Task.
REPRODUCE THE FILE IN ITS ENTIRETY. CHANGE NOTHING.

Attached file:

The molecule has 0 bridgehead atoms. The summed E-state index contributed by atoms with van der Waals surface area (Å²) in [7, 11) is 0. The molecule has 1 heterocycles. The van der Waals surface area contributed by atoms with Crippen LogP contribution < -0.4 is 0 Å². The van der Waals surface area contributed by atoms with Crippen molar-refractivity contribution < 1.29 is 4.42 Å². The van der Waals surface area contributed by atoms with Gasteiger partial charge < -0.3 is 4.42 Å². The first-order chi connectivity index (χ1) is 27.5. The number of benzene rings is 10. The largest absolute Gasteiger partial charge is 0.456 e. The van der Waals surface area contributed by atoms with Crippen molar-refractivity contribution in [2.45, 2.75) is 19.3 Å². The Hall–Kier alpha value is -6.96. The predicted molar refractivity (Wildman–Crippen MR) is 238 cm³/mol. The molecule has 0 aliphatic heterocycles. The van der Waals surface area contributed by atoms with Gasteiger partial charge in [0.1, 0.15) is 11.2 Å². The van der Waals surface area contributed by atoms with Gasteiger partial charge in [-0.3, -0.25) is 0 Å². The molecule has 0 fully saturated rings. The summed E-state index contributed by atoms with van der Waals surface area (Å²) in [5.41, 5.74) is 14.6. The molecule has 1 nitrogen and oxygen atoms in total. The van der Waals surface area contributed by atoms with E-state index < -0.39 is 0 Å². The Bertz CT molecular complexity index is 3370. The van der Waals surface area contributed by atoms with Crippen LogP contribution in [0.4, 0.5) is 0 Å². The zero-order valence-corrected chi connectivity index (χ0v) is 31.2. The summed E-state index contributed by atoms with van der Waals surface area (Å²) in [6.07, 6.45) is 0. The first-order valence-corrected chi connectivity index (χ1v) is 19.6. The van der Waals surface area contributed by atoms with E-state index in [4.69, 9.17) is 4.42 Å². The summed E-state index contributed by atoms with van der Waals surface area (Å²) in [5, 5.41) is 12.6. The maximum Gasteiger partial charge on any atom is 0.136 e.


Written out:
The molecule has 0 bridgehead atoms. The summed E-state index contributed by atoms with van der Waals surface area (Å²) in [7, 11) is 0. The molecule has 1 heterocycles. The van der Waals surface area contributed by atoms with Crippen LogP contribution < -0.4 is 0 Å². The van der Waals surface area contributed by atoms with Crippen molar-refractivity contribution < 1.29 is 4.42 Å². The van der Waals surface area contributed by atoms with Gasteiger partial charge < -0.3 is 4.42 Å². The first-order chi connectivity index (χ1) is 27.5. The number of benzene rings is 10. The largest absolute Gasteiger partial charge is 0.456 e. The van der Waals surface area contributed by atoms with Crippen molar-refractivity contribution in [2.45, 2.75) is 19.3 Å². The Hall–Kier alpha value is -6.96. The predicted molar refractivity (Wildman–Crippen MR) is 238 cm³/mol. The molecule has 0 aliphatic heterocycles. The van der Waals surface area contributed by atoms with Gasteiger partial charge in [0.1, 0.15) is 11.2 Å². The van der Waals surface area contributed by atoms with Gasteiger partial charge in [-0.3, -0.25) is 0 Å². The molecule has 0 fully saturated rings. The summed E-state index contributed by atoms with van der Waals surface area (Å²) in [5.41, 5.74) is 14.6. The molecule has 1 nitrogen and oxygen atoms in total. The van der Waals surface area contributed by atoms with E-state index < -0.39 is 0 Å². The Bertz CT molecular complexity index is 3370. The van der Waals surface area contributed by atoms with Crippen LogP contribution in [0.4, 0.5) is 0 Å². The zero-order valence-corrected chi connectivity index (χ0v) is 31.2. The summed E-state index contributed by atoms with van der Waals surface area (Å²) in [6.07, 6.45) is 0. The first-order valence-corrected chi connectivity index (χ1v) is 19.6. The van der Waals surface area contributed by atoms with E-state index in [4.69, 9.17) is 4.42 Å². The summed E-state index contributed by atoms with van der Waals surface area (Å²) in [5, 5.41) is 12.6. The maximum Gasteiger partial charge on any atom is 0.136 e.